Youth no barrier to contest finalists


WHILE the Federation of Tailors' Guilds Malaysia has been organising the men's jacket cutting competition biennially for 16 years in conjunction with its national congress, it is now organising a competition for designing and tailoring a lady's dress for the first time. 

To the organisers' delight, the new category has attracted a good number of young participants, and of the 20 finalists, 80% are in their early 20s, while the youngest is only 17.  

Meanwhile, in another new category - batik garment - 15 equally young aspiring tailors entered the finals.  

”We are glad to be able to attract so many young talents who are highly skilled despite their youth, and creative, too,” said organising committee chairman Er Seng Wee, adding that response had been most enthusiastic in Johor and Penang.  

Finalists in the lady's dress designing and tailoring competition comparing their drafts.

He said the aim of attracting young blood did not reflect a shortage of newcomers to the industry, nor had the influx of readymade apparel affected the industry as the clothes were targeted at a different segment of consumers.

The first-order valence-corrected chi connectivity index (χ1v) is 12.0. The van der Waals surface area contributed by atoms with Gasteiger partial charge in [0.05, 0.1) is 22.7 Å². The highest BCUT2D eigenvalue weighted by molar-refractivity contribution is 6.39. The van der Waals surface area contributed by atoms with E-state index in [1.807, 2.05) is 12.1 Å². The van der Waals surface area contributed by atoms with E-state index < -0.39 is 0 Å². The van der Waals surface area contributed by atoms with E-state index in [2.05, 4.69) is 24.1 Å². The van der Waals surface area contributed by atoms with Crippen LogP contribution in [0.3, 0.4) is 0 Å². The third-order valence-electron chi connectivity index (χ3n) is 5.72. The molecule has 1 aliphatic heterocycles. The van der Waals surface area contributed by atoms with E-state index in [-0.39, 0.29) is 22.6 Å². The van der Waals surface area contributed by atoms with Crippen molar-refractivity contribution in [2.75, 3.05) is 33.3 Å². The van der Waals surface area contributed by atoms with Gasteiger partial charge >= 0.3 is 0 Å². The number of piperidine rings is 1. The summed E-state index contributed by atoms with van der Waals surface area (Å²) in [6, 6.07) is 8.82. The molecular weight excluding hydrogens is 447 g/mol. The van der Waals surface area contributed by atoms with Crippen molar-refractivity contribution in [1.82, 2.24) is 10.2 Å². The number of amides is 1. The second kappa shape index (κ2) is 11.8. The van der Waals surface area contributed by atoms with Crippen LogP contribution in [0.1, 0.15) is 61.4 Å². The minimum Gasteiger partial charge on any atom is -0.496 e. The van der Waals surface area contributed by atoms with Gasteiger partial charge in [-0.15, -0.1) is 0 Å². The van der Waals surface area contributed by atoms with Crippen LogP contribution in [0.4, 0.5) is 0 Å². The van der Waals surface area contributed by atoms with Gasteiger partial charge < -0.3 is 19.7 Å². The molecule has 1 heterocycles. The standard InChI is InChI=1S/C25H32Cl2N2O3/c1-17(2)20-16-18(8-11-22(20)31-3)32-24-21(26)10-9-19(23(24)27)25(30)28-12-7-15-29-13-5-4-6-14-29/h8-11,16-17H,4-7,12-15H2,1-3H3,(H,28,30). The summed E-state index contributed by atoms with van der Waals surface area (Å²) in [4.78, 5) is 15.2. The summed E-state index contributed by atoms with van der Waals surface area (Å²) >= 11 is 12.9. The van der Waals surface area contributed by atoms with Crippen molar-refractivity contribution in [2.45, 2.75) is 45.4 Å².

“It is not easy to become a tailor; one needs at least two years to learn the basic cutting skills and at least five years to be proficient. It's like pursuing a university degree,” Er said.  

In the near future, he believed the government would hold examinations for those wanting to set up tailoring businesses, as was the practice in Taiwan and Korea.  

“In the past, there were instances in which unqualified tailors had obtained contracts to make uniforms for government officers but delivered poor quality work,” he said.  

The 9th National Congress of the Federation of Tailors' Guilds Malaysia is scheduled to be held on Nov 19 and 20 at the Grand Seasons Hotel, Jalan Pahang. For details, call 03-2142 5771. 

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